Trends in Legal Gambling: Literature Review


13 Mar 2018

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Albers and Hubl (1997) analyze how the individuals in Germany spend their money in legal gambling and what are their consumption patterns towards it by using a probit technique. They conducted a survey in Germany, using a sample of 1,586 adults to estimate for all types of commercial gambling, the separate functions of participation, and in order to provide explanatory variables about the socioeconomic characteristics like education, gender, age, income, employment and family status, occupation, home ownership, and the relevance of the highest prizes in explaining the gambler’s participation or not in the various types of gambling including Draw lotteries, lotto, soccer toto pools, TV-lotteries, casinos, gaming machines and horse-race betting. Their results show that income has positive impact and major effect on the consumption pattern of commercial games. People with a higher income will tend to spend more on gambling. However, it has been found out that income has no effect on Lotto and that the demand for Soccer Toto falls as income rises.

Worthington, et al. (2003) estimate the patterns of gambling in Australia by using a regression model. So they have collected data from the Australian Bureau of Statistics Household Expenditure that has conducted a survey on 6892 households. They examine eight kinds of gambling spending ranging from casino games to lottery tickets and analyze causal factors like family composition, gender, income, age, geographic location, ethnicity and race. They reach the conclusion that lottery pattern in Australia is highly determined by household composition, ethnicity and age.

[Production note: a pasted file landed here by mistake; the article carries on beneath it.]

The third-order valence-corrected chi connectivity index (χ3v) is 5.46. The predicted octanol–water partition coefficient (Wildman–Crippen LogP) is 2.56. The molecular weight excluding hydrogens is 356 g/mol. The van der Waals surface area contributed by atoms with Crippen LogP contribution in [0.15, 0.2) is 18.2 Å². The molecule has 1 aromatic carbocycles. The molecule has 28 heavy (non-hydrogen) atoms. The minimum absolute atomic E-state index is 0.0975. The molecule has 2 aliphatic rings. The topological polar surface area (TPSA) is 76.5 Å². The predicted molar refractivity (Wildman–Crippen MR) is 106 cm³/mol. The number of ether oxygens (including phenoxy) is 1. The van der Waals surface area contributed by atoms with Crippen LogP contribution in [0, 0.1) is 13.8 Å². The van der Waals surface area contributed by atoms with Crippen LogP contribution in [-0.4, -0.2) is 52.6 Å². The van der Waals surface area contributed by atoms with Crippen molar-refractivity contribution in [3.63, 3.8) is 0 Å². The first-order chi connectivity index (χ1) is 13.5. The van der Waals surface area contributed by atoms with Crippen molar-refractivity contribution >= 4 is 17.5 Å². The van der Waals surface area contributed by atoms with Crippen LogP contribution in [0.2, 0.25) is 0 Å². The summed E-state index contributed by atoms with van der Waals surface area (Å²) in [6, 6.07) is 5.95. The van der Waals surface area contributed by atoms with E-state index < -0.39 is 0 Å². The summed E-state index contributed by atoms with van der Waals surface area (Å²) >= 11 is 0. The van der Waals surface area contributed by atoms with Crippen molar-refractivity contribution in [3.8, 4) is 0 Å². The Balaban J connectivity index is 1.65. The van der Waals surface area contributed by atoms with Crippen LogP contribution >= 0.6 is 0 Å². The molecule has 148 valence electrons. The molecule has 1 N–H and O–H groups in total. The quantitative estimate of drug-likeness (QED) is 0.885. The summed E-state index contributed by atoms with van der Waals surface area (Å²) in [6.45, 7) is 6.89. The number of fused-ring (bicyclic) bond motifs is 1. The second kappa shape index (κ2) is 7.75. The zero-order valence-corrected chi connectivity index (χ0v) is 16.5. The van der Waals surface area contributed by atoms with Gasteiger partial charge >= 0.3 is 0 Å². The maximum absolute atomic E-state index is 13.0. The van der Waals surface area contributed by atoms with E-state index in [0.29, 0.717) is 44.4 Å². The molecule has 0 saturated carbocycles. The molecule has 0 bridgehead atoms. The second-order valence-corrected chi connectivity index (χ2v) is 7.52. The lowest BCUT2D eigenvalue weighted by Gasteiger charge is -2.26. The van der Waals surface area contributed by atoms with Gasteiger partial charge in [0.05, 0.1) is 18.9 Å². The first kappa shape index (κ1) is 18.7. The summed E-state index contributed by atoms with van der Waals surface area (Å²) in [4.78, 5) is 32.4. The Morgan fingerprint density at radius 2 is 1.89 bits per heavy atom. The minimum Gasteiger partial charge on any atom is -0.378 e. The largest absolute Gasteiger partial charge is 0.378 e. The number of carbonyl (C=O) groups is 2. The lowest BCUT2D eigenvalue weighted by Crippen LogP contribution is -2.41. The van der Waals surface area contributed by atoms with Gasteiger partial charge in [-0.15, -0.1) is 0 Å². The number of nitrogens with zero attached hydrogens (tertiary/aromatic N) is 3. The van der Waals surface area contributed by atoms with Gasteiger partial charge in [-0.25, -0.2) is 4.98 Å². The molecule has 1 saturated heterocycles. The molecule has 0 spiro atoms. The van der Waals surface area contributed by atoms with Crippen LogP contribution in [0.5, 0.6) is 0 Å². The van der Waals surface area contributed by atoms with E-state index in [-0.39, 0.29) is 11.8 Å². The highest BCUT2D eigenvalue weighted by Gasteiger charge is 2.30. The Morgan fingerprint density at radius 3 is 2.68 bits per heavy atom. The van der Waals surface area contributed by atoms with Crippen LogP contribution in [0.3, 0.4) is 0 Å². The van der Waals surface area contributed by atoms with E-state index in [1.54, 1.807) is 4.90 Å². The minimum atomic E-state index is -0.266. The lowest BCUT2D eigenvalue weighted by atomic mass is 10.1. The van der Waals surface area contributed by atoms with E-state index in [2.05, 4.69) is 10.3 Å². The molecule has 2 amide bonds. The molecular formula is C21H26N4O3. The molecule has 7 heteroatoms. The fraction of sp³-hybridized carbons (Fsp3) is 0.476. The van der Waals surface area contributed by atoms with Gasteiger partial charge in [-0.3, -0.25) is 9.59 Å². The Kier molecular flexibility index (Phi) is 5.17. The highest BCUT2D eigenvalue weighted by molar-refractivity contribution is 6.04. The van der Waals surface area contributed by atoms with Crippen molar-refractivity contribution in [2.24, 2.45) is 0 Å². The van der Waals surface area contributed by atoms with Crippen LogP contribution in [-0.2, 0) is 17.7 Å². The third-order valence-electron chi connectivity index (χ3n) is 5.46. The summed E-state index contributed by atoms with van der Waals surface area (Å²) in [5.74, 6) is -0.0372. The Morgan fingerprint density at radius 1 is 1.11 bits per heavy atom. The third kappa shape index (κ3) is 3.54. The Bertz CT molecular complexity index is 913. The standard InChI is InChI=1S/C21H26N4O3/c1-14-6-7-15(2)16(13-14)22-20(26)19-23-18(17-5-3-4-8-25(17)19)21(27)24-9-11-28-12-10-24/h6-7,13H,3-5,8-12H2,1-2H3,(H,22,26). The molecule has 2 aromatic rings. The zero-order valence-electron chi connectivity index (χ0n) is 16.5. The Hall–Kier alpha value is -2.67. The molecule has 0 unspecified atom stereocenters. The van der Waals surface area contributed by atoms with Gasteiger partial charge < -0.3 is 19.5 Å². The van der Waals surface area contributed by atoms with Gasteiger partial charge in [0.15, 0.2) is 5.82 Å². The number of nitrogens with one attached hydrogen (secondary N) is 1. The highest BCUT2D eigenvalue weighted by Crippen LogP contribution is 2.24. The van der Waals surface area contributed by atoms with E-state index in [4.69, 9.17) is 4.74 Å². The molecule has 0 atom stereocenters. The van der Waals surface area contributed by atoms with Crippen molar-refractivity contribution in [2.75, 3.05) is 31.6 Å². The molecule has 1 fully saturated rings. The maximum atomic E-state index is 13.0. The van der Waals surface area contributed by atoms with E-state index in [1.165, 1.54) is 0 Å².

Kearney (2005) finds that domestic lottery spending is funded exclusively by a fall in non-gambling costs when analyzing multiple sources of micro-level data. The analysis considered data from the 1982 to 1998 Interview Survey files of the Bureau of Labor Statistics (BLS) Consumer Expenditure Survey (CEX). 21 states applied a national lottery during this time. The empirical analysis compares the change household expenditures among the households in states that implemented a lottery to those in states that do not. Introducing national lottery leads to an average fall of $46 (2.4%) per month in household’s non-gambling expenditures. This amount indicates that there is a fall in household expenses of $24 for each adult each month as compared to an average of the sale of lottery per month which is $18 for each lottery-state adult From the CEX Interview sample, the non-gambling expenses for the households of low income group are fell by 2.5% on average and 3.1% while the national lottery offered instant games. Furthermore, the data prove that the level of expenses decreases considerably in households. The consumption of food eaten at home decreases by almost 2.8% and 5.8% for bills like rent and home mortgage. However, The information do not specify which lottery tickets has been purchased by which households, thus these average effects are not considered since a subsequent proportion of households are not involve in lottery gambling. Households that are engaged in lottery gambling and buy tickets of lottery will therefore experience a greater downfall in their non-gambling expenses.